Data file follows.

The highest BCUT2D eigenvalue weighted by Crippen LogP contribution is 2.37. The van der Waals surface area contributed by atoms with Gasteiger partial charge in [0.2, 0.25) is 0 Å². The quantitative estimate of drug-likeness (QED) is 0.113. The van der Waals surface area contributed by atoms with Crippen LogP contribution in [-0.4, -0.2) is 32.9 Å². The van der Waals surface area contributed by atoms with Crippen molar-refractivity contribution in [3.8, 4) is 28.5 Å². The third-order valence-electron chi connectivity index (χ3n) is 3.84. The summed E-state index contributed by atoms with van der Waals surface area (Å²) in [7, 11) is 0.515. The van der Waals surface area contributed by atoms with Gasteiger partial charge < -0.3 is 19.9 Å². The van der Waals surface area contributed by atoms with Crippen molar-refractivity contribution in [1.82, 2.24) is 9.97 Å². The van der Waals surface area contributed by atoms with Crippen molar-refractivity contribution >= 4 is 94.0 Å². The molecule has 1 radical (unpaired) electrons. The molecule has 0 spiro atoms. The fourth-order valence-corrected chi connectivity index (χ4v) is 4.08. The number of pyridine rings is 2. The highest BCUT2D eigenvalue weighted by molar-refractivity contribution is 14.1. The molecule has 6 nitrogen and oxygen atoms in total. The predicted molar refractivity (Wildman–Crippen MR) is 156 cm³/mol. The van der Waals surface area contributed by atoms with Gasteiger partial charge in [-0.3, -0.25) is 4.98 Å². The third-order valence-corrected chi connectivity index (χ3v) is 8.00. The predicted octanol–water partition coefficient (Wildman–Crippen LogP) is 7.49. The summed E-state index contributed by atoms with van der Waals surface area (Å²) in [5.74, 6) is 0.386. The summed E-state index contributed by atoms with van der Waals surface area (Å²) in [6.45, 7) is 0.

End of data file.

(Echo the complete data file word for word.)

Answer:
The highest BCUT2D eigenvalue weighted by Crippen LogP contribution is 2.37. The van der Waals surface area contributed by atoms with Gasteiger partial charge in [0.2, 0.25) is 0 Å². The quantitative estimate of drug-likeness (QED) is 0.113. The van der Waals surface area contributed by atoms with Crippen LogP contribution in [-0.4, -0.2) is 32.9 Å². The van der Waals surface area contributed by atoms with Crippen molar-refractivity contribution in [3.8, 4) is 28.5 Å². The third-order valence-electron chi connectivity index (χ3n) is 3.84. The summed E-state index contributed by atoms with van der Waals surface area (Å²) in [7, 11) is 0.515. The van der Waals surface area contributed by atoms with Gasteiger partial charge < -0.3 is 19.9 Å². The van der Waals surface area contributed by atoms with Crippen molar-refractivity contribution in [1.82, 2.24) is 9.97 Å². The van der Waals surface area contributed by atoms with Crippen molar-refractivity contribution >= 4 is 94.0 Å². The molecule has 1 radical (unpaired) electrons. The molecule has 0 spiro atoms. The fourth-order valence-corrected chi connectivity index (χ4v) is 4.08. The number of pyridine rings is 2. The highest BCUT2D eigenvalue weighted by molar-refractivity contribution is 14.1. The molecule has 6 nitrogen and oxygen atoms in total. The predicted molar refractivity (Wildman–Crippen MR) is 156 cm³/mol. The van der Waals surface area contributed by atoms with Gasteiger partial charge in [-0.3, -0.25) is 4.98 Å². The third-order valence-corrected chi connectivity index (χ3v) is 8.00. The predicted octanol–water partition coefficient (Wildman–Crippen LogP) is 7.49. The summed E-state index contributed by atoms with van der Waals surface area (Å²) in [5.74, 6) is 0.386. The summed E-state index contributed by atoms with van der Waals surface area (Å²) in [6.45, 7) is 0.